SDCC 2022: Anime’s Growing Influence

After two years of the summertime premiere event, San Diego Comic Con returned to the excitement of fans. A limited Comic Con event took place in Fall of 2021, called Comic Con Special Edition. But nothing compares to the hustle and bustle of attendees and marketing activities spread out through the Gaslamp area of San Diego. Of course, COVID-19 infections were still on the rise at the time, and studios weren’t quite ready to come back to SDCC in full force. Notably, DC Comics and ABC TV were absent from the show floor, with Funko taking up more space in the Exhibit Hall. Even the public area of Petco Park had little more than a tent to try Nintendo games and a limited outdoor food court. 

For those curious about the con’s COVID-19 protocols, SDCC had the strongest and most consistent enforcement of masking and vaccination. As someone who went to Anime Expo, the experience I had at SDCC was like night and day. Vaccine or negative COVID test status was enforced and checked thoroughly. Due to multiple checkpoints within the large convention hall, security would remind attendees to keep their masks up properly while inside. The only exception for attendees was around the food areas, where people would take off their masks to eat or drink. If someone decided to not follow directions, then the attendee would risk losing their badge for this year (and possibly a permanent expulsion). But if you were outside, it was up to your discretion. Given the vast amount of industry parties and eateries around the convention center, there were plenty of opportunities for transmission even if you kept your mask on inside. SDCC’s strict enforcement of COVID-19 health measure protocols inside the building—especially in panel rooms—should be the norm rather than the exception. 

However, that didn’t stop pop culture fans from showing up in droves. Those who weren’t able to snag a ticket to get inside the convention were able to walk around the downtown Gaslamp area to line up for various marketing activations, such as Apple TV+’s Severance and Paramount’s Dungeons and Dragons. One aspect no one missed about Comic Con is arguably the long wait times. From HBO Max’s House of the Dragon activation to the booth walkthrough of Nickelodeon’s live action adaptation Monster High, hopeful bystanders waited an average of three to four hours for a chance to get into the experience.

In the Gaslamp district, Disney+ hosted a mixer to promote its upcoming series, American Born Chinese. Based on Gene Yang’s graphic novel of the same name, the live action series boasts a star studded cast, featuring Michelle Yeoh, Daniel Wu, and Yeo Yann Yann. Unfortunately, there was no panel for the series at SDCC as more information will likely be announced at Disney’s D23 Expo in September. The lucky few at the party got to catch a first look at the characters as well as a traditional lion dance performed by a local dance school. Towards the end of the mixer, Gene Yang made a guest appearance to sign free copies for guests.

Turning to highlights, anime and games had a bigger presence this year both in and out of the convention. Anime fans came to San Diego early on Thursday to get an exclusive look at the newest Gundam series, The Witch From Mercury. In the same vein, Capcom’s industry panel was nearly full as the crowd cheered at new announcements for titles like Street Fighter 6 that came directly from Director Takayuki Nakayama and two producers for the game. Outdoors, Crunchyroll brought a full on Dragon Ball experience to SDCC attendees with an orchestral performance of the series’ beloved music featuring fantastic fireworks to close the show. Bandai Namco took over the Marriott Marquis Marina by wrapping the elevators with promotional material for the next movie, Dragon Ball Super: Super Hero. The large Dragon Ball activation returned in the area behind the Marriott, giving non-ticketed fans a chance to pose with character statues, including a titan-sized Great Ape.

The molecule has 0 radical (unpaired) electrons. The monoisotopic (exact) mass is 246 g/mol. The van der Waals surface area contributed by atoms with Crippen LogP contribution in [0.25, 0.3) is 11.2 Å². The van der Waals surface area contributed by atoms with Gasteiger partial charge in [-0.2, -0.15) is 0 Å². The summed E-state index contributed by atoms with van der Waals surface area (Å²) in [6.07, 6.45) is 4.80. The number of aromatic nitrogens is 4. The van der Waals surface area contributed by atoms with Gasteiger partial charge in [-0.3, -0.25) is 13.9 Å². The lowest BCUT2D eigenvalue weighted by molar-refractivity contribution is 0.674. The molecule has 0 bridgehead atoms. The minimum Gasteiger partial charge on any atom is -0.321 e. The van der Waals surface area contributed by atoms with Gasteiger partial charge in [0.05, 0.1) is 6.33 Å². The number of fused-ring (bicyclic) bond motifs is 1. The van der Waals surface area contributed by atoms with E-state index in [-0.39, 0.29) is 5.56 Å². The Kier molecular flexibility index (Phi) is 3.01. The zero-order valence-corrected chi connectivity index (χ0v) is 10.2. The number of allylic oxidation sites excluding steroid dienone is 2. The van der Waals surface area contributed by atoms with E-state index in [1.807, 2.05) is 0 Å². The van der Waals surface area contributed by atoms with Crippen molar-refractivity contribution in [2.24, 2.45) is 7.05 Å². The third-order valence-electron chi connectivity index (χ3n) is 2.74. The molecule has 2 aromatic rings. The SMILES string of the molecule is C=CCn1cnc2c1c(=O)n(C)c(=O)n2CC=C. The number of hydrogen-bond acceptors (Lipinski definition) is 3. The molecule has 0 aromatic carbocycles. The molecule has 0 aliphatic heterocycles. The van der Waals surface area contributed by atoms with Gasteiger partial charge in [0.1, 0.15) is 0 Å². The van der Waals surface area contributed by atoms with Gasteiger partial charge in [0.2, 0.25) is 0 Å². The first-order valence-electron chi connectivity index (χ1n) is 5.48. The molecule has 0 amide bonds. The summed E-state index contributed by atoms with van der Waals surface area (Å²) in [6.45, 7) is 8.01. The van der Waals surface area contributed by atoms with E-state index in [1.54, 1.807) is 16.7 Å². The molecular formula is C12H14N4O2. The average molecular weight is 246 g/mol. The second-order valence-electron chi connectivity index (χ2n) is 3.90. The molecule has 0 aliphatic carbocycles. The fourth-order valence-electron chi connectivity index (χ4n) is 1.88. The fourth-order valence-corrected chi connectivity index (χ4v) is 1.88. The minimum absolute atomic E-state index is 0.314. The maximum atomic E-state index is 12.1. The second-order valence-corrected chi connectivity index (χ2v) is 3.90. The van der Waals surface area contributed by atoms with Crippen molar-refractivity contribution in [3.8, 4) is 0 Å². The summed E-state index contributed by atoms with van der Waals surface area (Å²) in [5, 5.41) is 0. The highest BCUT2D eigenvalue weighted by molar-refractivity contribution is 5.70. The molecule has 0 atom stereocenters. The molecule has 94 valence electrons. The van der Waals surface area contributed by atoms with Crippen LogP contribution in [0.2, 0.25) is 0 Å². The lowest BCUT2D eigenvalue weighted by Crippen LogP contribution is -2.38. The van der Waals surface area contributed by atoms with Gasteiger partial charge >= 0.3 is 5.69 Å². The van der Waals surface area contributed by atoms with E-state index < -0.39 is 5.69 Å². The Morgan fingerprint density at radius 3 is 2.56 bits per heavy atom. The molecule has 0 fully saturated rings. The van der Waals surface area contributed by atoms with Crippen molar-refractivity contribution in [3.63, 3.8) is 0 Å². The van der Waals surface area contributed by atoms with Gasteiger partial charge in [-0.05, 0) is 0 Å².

The most interesting observation of Comic Con was the influence of anime and manga in the fandom space. For example, NBA stars were invited to SDCC to talk about the impact of anime in their lives. eigoManga hosted Sacramento Kings point guard De’Aaron Fox at a panel to discuss how anime influenced his career. As part of promotion for the manga-influenced comic Swipa The Fox, Fox and the creative team gave a behind-the-scenes look into what goes into creating a basketball comic series. Meanwhile, VIZ Media brought Zion Williamson, NBA 2019 first overall pick, to be part of the Naruto 20th anniversary panel. Alongside the dub voice actors for Shikamaru and Boruto, Zion chatted about the impact of Naruto in his life. During the panel, Zion also picked Naruto characters to be part of his dream NBA draft team. I felt my age when Zion asked “hard” questions as part of a giveaway for his collaborative Air Jordans. Nervous fans turned to each other with blank stares on their faces after Zion asked, “Who is the author of Make-Out Paradise?” Thankfully, I didn’t have to grab the microphone and answer the question myself after four people failed to do so. 

With nearly 135,000 estimated attendees—and even more non-ticketed fans in the surrounding downtown San Diego area—it’s safe to say conventions are back. There was less to do around the area, understandably. It’s likely businesses are hesitant to continue investing in large, in-person activations when the turnout and ROI are uncertain. Despite personal worries that the convention wouldn’t be as lively, I’m thankful to have been wrong. Looking forward to the next San Diego Comic Con!

Kalai Chik

Pop culture writer focusing on animation, music, and games. Los Angeles native, USC alumni, and contributor for Asia Pacific Arts since 2015. Follow me on Twitter, @kalai_chik.

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